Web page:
TikTok steps up transparency efforts after privacy concerns in United States

Several US agencies that deal with national security and intelligence issues have banned employees from using the app. (Reuters)
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Updated 11 March 2020

TikTok steps up transparency efforts after privacy concerns in United States

  • Several US agencies that deal with national security and intelligence issues have banned employees from using the app

Social media app TikTok is launching a content moderation center in a bid to boost transparency, the Chinese company said on Wednesday, as it faces scrutiny from US lawmakers who have accused it of sharing user data with the Chinese government.
The “Transparency Center” is to be opened at TikTok’s Los Angeles office where external experts will oversee its operations, the company said in its blog.
The center would later provide insights into the app’s source code, the closely guarded internal instructions of the software, and offer more details on privacy and security.
Several US agencies that deal with national security and intelligence issues have banned employees from using the app, whose popularity among teenagers has been growing rapidly.
According to a 2017 Chinese law, companies operating in the country are required to cooperate with the government on national intelligence.
The US Navy banned the app in December from its government issued mobile devices, calling it a “cybersecurity threat.” Later that month, TikTok published its first transparency report on the “volume and nature” of governmental requests for its users’ account information.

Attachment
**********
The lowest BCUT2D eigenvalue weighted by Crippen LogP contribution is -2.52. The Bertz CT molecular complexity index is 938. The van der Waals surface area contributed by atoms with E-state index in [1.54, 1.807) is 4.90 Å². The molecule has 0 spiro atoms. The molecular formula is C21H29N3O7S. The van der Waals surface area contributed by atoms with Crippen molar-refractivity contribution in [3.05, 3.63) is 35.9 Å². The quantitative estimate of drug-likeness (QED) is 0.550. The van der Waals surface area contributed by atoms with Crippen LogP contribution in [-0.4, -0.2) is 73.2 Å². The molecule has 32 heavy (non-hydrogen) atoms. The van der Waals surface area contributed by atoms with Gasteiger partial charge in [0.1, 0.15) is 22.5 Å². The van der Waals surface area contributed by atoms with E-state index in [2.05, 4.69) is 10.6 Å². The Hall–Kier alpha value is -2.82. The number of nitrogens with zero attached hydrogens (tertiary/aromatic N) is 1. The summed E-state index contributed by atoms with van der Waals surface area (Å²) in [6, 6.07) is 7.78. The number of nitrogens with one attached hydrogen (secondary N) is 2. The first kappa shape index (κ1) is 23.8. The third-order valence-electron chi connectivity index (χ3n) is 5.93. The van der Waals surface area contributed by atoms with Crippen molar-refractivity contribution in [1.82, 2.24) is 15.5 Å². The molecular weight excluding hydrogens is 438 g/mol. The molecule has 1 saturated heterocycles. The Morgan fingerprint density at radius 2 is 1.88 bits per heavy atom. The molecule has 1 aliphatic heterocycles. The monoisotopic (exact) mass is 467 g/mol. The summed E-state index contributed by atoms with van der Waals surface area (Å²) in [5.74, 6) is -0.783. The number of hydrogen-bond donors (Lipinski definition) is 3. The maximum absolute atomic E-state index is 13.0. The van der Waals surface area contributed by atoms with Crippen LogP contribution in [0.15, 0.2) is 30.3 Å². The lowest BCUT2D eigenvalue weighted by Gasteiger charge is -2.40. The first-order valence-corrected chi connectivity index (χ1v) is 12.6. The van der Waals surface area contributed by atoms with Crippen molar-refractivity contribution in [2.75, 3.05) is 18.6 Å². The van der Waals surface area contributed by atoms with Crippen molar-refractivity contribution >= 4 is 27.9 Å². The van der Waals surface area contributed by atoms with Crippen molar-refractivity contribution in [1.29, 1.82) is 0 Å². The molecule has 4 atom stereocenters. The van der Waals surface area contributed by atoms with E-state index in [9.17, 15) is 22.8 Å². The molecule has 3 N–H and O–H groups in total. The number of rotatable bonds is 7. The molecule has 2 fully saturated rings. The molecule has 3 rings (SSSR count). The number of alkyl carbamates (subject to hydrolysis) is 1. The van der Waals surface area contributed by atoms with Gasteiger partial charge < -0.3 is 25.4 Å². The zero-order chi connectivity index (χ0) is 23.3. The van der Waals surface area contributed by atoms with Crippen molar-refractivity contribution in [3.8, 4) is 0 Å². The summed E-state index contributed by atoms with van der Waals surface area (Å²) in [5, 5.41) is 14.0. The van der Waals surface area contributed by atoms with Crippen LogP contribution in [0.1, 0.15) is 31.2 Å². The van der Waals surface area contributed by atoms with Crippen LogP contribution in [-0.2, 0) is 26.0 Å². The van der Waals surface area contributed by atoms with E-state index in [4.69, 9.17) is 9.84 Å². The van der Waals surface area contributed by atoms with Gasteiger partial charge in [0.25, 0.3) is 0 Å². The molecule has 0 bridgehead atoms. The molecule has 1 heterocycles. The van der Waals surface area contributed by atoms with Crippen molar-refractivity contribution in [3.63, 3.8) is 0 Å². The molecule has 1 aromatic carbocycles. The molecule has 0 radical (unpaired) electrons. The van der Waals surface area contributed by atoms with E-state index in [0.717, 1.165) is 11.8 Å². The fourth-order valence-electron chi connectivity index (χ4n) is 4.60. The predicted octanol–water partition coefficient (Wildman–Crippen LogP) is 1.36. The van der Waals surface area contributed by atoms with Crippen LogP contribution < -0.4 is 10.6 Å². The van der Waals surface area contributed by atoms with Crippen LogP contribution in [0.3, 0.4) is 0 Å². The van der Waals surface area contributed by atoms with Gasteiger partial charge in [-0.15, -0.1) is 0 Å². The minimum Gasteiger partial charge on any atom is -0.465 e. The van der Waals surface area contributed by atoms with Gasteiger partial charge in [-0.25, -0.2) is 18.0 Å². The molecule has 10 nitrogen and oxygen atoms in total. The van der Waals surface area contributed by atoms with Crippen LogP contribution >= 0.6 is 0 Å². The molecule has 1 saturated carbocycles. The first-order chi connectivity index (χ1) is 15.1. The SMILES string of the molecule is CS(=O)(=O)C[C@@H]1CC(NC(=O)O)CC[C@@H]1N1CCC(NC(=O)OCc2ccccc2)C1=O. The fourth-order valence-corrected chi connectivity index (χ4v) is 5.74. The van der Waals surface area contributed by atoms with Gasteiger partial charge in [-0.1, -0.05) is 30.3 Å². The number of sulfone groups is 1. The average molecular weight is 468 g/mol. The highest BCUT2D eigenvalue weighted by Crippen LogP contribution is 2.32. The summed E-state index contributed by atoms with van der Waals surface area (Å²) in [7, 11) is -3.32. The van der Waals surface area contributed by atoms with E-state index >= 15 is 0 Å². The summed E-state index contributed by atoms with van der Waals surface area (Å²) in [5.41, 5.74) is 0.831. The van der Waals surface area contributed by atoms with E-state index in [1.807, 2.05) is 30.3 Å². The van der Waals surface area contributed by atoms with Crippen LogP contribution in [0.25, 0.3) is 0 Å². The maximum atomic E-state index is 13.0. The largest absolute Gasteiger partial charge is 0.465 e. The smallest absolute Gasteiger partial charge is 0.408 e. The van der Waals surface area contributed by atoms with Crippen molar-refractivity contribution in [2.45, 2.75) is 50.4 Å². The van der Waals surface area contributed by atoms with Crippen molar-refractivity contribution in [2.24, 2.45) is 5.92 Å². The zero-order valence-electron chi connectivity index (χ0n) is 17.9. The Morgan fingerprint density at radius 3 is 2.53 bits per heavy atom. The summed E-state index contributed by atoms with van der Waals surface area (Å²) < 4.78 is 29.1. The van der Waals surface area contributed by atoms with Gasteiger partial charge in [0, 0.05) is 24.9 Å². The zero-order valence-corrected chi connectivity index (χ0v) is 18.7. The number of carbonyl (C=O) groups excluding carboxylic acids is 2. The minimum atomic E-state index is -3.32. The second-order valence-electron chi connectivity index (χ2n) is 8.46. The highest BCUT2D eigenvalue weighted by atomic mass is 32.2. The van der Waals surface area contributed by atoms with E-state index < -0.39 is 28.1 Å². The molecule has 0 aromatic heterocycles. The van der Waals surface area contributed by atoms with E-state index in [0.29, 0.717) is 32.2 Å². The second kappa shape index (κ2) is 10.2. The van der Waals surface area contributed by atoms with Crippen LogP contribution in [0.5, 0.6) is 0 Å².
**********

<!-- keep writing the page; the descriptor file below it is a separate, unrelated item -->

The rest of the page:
Republican Senator Josh Hawley called for a blanket ban on the app for all federal employees last week, representing a broader concern among lawmakers about collection and sharing of data on US users with the Chinese government.
The company has however refuted claims and has said that US user data is stored in the United States and that China does not have jurisdiction over content that is not in China.
TikTok, owned by Chinese tech company ByteDance, allows users to create and share short videos with special effects, and is hugely popular in Southeast Asia, including India.


Facebook creates unit devoted to financial services

Updated 11 August 2020

Facebook creates unit devoted to financial services

  • The Novi wallet — set to launch when Libra coins debut — promises to give Facebook opportunities to build financial services into its offerings
  • Facebook Financial will handle management and strategy for all payments and money services across the platform

SAN FRANCISCO: Facebook on Monday said it has created a new unit devoted to financial services to harmonize payment systems on its platform.
The new group, called Facebook Financial, will be headed by e-commerce veteran David Marcus, who was a president at PayPal before joining the leading social network six years ago.
Marcus is one of the creators of Facebook’s digital money network Libra, and heads the team building a Novi digital wallet tailored for the currency.
The Novi wallet — set to launch when Libra coins debut — promises to give Facebook opportunities to build financial services into its offerings, offer to expand its own commerce and let more small businesses buy ads on the social network.
Facebook Financial will handle management and strategy for all payments and money services across the Silicon Valley company’s platform.
“Today various payments features exist across our apps, and we want to make sure decision making, execution and compliance are not fragmented,” Facebook said in an email reply to an AFP inquiry.
“We want to be able to give people the ability to make a payment however they choose — debit, credit or Libra digital currencies.”
Noting security concerns posed by Facebook’s yet-to-be-launched digital currency Libra, the Federal Reserve last week revealed plans for its own instant payments system.
FedNow will provide households and businesses with instant access to payments, for wages, government benefits or sales, without waiting days for checks to clear, the Fed said.
The system, which is not due to launch for two to three years, “will be designed to maintain uninterrupted 24x7x365 processing with security features to support payment integrity and data security,” the central bank said.
Facebook’s announcement last year of plans to design the Libra cryptocurrency and payments system raised immediate red flags for global finance officials who expressed a barrage of withering criticism about the security and reliability of a private network.